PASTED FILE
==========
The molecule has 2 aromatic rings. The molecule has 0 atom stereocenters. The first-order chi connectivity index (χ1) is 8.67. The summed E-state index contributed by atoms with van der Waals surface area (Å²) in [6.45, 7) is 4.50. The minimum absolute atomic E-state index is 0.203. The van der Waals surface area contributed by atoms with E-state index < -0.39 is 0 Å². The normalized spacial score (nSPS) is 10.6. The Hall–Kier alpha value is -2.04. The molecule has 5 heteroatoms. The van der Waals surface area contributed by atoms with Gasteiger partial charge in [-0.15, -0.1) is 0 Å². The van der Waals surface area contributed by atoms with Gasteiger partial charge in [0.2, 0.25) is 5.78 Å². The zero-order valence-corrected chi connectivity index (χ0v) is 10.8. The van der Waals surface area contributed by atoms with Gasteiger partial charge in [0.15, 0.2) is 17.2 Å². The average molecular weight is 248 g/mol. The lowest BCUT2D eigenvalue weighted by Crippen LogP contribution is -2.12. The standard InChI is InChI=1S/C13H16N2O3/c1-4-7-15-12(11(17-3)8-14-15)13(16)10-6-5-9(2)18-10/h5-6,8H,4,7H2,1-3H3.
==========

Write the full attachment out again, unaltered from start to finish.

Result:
The molecule has 2 aromatic rings. The molecule has 0 atom stereocenters. The first-order chi connectivity index (χ1) is 8.67. The summed E-state index contributed by atoms with van der Waals surface area (Å²) in [6.45, 7) is 4.50. The minimum absolute atomic E-state index is 0.203. The van der Waals surface area contributed by atoms with E-state index < -0.39 is 0 Å². The normalized spacial score (nSPS) is 10.6. The Hall–Kier alpha value is -2.04. The molecule has 5 heteroatoms. The van der Waals surface area contributed by atoms with Gasteiger partial charge in [-0.15, -0.1) is 0 Å². The van der Waals surface area contributed by atoms with Gasteiger partial charge in [0.2, 0.25) is 5.78 Å². The zero-order valence-corrected chi connectivity index (χ0v) is 10.8. The van der Waals surface area contributed by atoms with Gasteiger partial charge in [0.15, 0.2) is 17.2 Å². The average molecular weight is 248 g/mol. The lowest BCUT2D eigenvalue weighted by Crippen LogP contribution is -2.12. The standard InChI is InChI=1S/C13H16N2O3/c1-4-7-15-12(11(17-3)8-14-15)13(16)10-6-5-9(2)18-10/h5-6,8H,4,7H2,1-3H3.